San Fran orders smart meters

During the next year, San Francisco will replace its 23,000 parking meters

with high-tech, tamper-resistant smart units and implement a software-driven

management system that will provide maintenance and auditing data.

Serco Group Inc., an international outsourcing and management firm based

in the United Kingdom, won the $35 million city contract and began installing

the new electronic meters last month. It plans to finish by March. The city

has outsourced meter collection to the company since 1996, but retains maintenance

of the units.

Paul Carpmael, the company's project manager, said San Francisco's system

might become the model for meter collection in this country. "No one else

has really tried this before."

The new system is expected to improve the city's parking meter revenues

and reduce maintenance costs. About 1,700 meters are broken or missing at

any given time. Although no exact figures on lost revenues exist, Carpmael

said that they "wouldn't be surprised if it was $5 million to $7 million

a year disappearing through other means."

Historically, parking meters have been mechanical in construction, but

their moving parts wear down and become less accurate, he said, adding that

replacement parts are hard to find and are also more vulnerable to damage

and theft. Electronic meters have been around for a decade, but the product

has steadily improved.

Each of San Francisco's new meters - manufactured by subcontractors

MacKay Meters Inc. and Reino Parking Systems Inc. - contains a quartz clock

and an electro-mechanical lock. Each also stores data, such as total money

and a breakdown of dollars, quarters, nickels and dimes collected, Carpmael

said.

When Serco crews run their routes — collecting money from about 6,000

meters per day, five days a week — they will use handheld devices programmed

with specific codes that can only unlock a certain group of meters that

day, he said. If a device is stolen, it cannot be used to unlock other meters,

he added.

As collectors remove and store coins in a metal vault, the handhelds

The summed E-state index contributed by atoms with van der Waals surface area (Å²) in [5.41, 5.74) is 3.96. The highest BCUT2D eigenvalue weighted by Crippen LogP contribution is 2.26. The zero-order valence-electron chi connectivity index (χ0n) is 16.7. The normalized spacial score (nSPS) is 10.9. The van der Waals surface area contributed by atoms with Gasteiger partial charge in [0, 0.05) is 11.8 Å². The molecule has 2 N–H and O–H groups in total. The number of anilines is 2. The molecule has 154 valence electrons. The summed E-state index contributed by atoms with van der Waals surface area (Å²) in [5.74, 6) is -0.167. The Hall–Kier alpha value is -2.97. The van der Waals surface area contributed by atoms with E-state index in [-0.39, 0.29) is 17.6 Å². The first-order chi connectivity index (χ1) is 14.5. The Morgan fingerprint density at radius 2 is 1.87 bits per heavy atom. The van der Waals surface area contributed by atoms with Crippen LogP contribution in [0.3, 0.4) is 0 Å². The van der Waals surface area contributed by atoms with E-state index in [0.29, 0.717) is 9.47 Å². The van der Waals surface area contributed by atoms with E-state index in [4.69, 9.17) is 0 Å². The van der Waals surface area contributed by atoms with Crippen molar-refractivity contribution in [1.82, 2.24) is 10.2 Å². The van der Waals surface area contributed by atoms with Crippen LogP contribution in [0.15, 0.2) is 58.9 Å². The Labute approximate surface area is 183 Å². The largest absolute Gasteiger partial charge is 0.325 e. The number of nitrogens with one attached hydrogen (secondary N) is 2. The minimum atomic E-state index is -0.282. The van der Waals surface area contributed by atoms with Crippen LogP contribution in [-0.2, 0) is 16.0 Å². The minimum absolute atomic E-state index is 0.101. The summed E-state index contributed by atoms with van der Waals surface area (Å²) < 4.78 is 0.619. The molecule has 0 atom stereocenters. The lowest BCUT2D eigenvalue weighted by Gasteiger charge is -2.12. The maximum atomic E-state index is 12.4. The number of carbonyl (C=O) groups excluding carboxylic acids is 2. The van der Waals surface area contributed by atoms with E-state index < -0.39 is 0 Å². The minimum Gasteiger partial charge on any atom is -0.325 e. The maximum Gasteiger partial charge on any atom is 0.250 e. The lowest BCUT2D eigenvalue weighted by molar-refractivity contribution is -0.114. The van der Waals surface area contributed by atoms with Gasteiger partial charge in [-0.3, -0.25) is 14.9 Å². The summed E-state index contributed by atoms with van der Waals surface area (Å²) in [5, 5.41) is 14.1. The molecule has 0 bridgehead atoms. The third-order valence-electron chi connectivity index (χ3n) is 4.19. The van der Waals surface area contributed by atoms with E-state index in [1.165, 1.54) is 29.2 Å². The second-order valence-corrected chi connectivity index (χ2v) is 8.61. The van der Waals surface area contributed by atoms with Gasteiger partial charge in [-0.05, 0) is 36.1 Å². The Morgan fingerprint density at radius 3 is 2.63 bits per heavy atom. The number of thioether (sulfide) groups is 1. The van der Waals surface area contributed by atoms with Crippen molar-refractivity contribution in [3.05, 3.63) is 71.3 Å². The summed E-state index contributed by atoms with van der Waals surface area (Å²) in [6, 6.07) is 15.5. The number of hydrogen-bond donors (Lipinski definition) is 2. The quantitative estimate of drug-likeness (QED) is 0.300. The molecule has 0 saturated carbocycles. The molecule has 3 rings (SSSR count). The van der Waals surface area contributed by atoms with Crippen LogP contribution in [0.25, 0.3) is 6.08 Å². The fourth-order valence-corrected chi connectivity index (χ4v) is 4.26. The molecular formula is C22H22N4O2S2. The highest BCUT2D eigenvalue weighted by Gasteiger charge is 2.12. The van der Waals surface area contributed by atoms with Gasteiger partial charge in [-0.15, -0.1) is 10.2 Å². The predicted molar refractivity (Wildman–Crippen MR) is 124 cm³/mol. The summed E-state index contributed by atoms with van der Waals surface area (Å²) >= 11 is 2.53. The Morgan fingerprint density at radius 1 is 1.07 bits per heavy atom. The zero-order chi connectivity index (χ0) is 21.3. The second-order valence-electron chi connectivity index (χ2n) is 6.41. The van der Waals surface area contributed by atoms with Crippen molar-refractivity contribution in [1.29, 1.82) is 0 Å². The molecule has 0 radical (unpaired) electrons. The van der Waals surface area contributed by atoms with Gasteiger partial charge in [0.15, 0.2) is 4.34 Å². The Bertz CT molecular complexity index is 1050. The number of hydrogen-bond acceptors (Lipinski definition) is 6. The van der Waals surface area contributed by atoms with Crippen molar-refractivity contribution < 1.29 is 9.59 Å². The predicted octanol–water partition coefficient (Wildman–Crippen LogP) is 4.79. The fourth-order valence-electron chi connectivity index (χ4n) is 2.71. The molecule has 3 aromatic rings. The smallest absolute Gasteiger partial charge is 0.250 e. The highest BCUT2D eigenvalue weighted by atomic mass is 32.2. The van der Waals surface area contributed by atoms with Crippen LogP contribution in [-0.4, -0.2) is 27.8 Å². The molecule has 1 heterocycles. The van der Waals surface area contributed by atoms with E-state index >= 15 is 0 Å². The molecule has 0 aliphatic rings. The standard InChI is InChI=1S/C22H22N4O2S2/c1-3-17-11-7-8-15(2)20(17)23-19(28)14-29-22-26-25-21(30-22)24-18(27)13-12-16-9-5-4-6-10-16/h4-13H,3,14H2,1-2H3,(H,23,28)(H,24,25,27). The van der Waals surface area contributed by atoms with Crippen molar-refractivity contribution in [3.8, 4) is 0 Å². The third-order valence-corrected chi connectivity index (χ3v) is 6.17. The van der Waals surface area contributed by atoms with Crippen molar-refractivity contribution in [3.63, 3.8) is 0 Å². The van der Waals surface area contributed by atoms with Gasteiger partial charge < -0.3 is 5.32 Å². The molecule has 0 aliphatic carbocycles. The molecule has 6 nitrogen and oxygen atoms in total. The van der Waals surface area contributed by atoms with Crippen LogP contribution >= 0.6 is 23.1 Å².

download data, including the number and different kinds of coins collected.

They also download maintenance data, such as battery life.

The management system will be launched by the middle of next year, said

Carpmael, and will include an Oracle Corp. database with software developed

by Serco Integrated Transport, an affiliate of the contractor. It will be

tied to several city agencies that will be able to cull relevant information.

For instance, the citation department, in response to a citizen's dispute

about a broken meter, can quickly find out whether a particular meter was

functioning that day.

But overall, the management software is designed to verify meter collections

and add to the "total integrity" of the system — it will show what's actually

been collected matches what the meter says, said Carpmael.

By late 2003, the city will also start testing smart-card technology,

in which a citizen can use the same card for train fare or for parking meters,

he added.

Another interesting feature of the contract, which includes a five-year

warranty on all products, is that Serco has performance liabilities and

bonding that exceeds 50 percent of the contract's value in case there is

a loss of revenues. Carpmael said the system and performance contracts have

garnered interest from other municipalities looking to upgrade their systems.

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